However, very few schools pro-actively teach learners how to study. Furthermore, schools inadvertently draw learners away from the books with jam-packed sports and other extracurricular activities.
It may all be part of the fun of being young and full of energy, but one of the cornerstones of academic success – consistent work – regularly pays the price.
We call it ‘benign neglect’. Most often, homework is done in a hurry or at the last minute by an exhausted child, entirely missing its purpose of consolidating learning.
2. Anxiety and loss of control
Teenage anxiety and depression are at an all-time high after lockdown and are intensified by the ubiquitous presence of social media.
The problem is real. When it comes to academics, if your child’s grades fall short of their expectations, it creates further anxiety and a sense of things spiraling out of control.
The usual response is avoidance and withdrawal, which is unfortunately just at that critical stage when active ownership of their learning is essential for academic progress.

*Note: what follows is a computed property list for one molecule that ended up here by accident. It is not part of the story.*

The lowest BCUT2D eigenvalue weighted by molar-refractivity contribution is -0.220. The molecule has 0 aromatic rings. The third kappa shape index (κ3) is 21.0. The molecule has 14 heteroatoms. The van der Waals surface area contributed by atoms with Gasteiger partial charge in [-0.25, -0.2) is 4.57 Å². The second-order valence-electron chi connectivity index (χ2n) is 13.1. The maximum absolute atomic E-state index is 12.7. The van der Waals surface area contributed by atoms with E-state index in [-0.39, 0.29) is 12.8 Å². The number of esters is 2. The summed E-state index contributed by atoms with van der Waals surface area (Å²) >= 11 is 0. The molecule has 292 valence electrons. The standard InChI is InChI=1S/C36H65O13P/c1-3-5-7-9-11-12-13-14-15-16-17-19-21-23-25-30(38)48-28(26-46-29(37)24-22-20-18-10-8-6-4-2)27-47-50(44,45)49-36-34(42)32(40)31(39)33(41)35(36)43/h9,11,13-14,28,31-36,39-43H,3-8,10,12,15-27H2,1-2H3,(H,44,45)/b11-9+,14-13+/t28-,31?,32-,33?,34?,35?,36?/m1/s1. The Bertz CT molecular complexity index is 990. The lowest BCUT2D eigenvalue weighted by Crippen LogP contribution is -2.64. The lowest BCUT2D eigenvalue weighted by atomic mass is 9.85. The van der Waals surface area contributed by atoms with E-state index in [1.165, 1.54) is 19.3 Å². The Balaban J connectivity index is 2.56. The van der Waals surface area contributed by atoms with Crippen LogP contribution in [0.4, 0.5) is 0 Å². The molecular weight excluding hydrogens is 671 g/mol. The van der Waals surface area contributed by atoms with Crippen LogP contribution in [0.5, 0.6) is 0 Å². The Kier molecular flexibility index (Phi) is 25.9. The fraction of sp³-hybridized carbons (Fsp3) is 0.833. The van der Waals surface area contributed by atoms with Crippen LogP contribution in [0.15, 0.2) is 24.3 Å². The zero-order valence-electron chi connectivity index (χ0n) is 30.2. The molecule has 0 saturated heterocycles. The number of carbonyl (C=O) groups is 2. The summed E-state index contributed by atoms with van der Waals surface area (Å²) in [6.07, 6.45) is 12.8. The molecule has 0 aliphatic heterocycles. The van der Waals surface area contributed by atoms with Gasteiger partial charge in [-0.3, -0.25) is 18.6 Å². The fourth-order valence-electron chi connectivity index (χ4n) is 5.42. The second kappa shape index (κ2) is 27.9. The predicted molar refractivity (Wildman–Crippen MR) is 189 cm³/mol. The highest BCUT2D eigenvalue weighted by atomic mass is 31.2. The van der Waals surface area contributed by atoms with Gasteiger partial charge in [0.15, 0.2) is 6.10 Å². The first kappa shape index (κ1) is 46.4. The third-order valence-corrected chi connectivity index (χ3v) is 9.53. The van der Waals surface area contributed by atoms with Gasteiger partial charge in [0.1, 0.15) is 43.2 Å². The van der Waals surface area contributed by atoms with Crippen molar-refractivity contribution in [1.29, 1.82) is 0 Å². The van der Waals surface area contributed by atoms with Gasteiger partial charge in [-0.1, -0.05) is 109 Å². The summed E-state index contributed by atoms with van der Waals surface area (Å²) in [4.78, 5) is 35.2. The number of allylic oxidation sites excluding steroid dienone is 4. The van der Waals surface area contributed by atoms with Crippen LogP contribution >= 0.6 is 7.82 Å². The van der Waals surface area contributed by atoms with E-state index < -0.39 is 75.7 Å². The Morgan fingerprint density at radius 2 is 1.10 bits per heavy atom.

Must read: Multi-award-winning teacher tells us how he makes maths fun for his students
3. The tension between parents and child
My partner in life and education is a sociologist with a PhD from Yale, but if they awarded honorary degrees for parenting, that would have been better suited. Our shelves hold every book written on the topic, read while raising our kids.
She often reminds (the more impatient) me that it is only natural for teenagers, including our 16- and 18-year-olds, to push back against their parents.
When academic commitment is already a bone of contention in the household, relying on exhausted and irate parents for help with challenging homework questions only fuels the fire.
Our FAST tutors remain available 24/7 between tutoring sessions to assist as so-called ‘homework buddies’.